Splitting Up: Enmeshment and Estrangement in the Process of Divorce

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Guilford Press, 1998 - Psychology - 448 pages
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This thoroughly researched volume examines the emotional process of divorce, from the charactero-logical struggle that leads to the breakup through the difficult adjustments that come after the marriage is over. Illustrated throughout with evocative case examples, the book explores why marriages fail, the feelings and reactions of both the rejecting and rejected partners, the psychodynamics of jealousy, the possibility of reconciliation, and the impact of divorce on children. Psychological and cultural perspectives are employed to provide valuable conceptual and clinical insights for professionals working with individuals and couples in crisis. Presenting cogent observations about the changing nature of modern relationships, this timely volume will prove indispensable to therapists in a wide range of clinical settings, as well as students of couple and family therapy, psychology, psychiatry, and social work.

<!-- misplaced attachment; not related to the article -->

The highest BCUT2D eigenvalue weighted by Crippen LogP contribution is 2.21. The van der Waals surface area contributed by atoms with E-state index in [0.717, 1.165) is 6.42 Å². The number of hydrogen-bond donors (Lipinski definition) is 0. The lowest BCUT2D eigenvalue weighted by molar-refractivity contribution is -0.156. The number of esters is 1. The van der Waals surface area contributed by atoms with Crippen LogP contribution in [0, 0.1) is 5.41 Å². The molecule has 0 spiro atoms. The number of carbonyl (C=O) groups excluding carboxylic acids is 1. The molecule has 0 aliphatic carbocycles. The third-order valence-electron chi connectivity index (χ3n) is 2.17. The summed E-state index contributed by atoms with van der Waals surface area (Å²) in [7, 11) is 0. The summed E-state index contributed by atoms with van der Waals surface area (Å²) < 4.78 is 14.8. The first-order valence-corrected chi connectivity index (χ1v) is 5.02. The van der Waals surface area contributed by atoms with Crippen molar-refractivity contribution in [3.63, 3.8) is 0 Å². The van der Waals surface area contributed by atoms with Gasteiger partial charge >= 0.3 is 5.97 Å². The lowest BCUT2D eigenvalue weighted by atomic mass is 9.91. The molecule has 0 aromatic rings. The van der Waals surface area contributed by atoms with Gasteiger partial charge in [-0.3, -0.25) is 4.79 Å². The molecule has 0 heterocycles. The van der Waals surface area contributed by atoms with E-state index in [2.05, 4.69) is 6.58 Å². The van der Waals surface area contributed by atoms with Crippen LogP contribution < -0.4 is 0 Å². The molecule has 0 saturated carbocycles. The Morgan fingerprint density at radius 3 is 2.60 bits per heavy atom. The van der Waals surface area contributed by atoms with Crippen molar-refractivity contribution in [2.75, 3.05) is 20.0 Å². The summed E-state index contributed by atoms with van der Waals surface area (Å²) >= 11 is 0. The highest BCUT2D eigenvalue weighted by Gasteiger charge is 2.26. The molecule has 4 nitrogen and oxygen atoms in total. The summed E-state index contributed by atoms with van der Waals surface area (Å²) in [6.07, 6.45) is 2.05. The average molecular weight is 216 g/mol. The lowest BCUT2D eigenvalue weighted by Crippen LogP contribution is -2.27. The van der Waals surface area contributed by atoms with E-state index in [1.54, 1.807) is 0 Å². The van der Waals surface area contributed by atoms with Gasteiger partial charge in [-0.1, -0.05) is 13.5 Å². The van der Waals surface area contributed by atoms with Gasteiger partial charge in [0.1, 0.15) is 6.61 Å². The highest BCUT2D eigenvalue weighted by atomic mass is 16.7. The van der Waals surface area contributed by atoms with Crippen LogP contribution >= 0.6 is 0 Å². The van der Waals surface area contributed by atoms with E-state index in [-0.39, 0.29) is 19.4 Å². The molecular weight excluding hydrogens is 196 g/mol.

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Contents

Prologue
1
Introduction
11
Introduction
125
The Geometry of the Eternal Triangle
148
CATASTROPHIC AND OTHER SEVERE
189
In the Shadow of the Object
195
Crimes of Passion
207
Psychosomatic Reactions to Rejection in Love
223
Children of Divorce in the New
261
How Feasible Is Cooperation Where
283
The Fairy Tale Divorce for Children
305
Reconciliation
348
Introduction
365
The Issue of Guilt
394
References
417
Index
439

Sexual Dysfunction after Breakup
236

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About the author (1998)

Alvin Pam, PhD, is Principal Psychologist at Bronx Psychiatric Center and Associate Clinical Professor of Psychiatry, Albert Einstein College of Medicine. He is also in private practice in Bronx, New York.

Judith Pearson, PhD, is an associate faculty member of the Masterson Institute in New York City. She has worked as a supervising psychologist at Bronx Psychiatric Center and was Clinical Professor of Psychiatry at Albert Einstein College of Medicine. She is in private practice in New York City.

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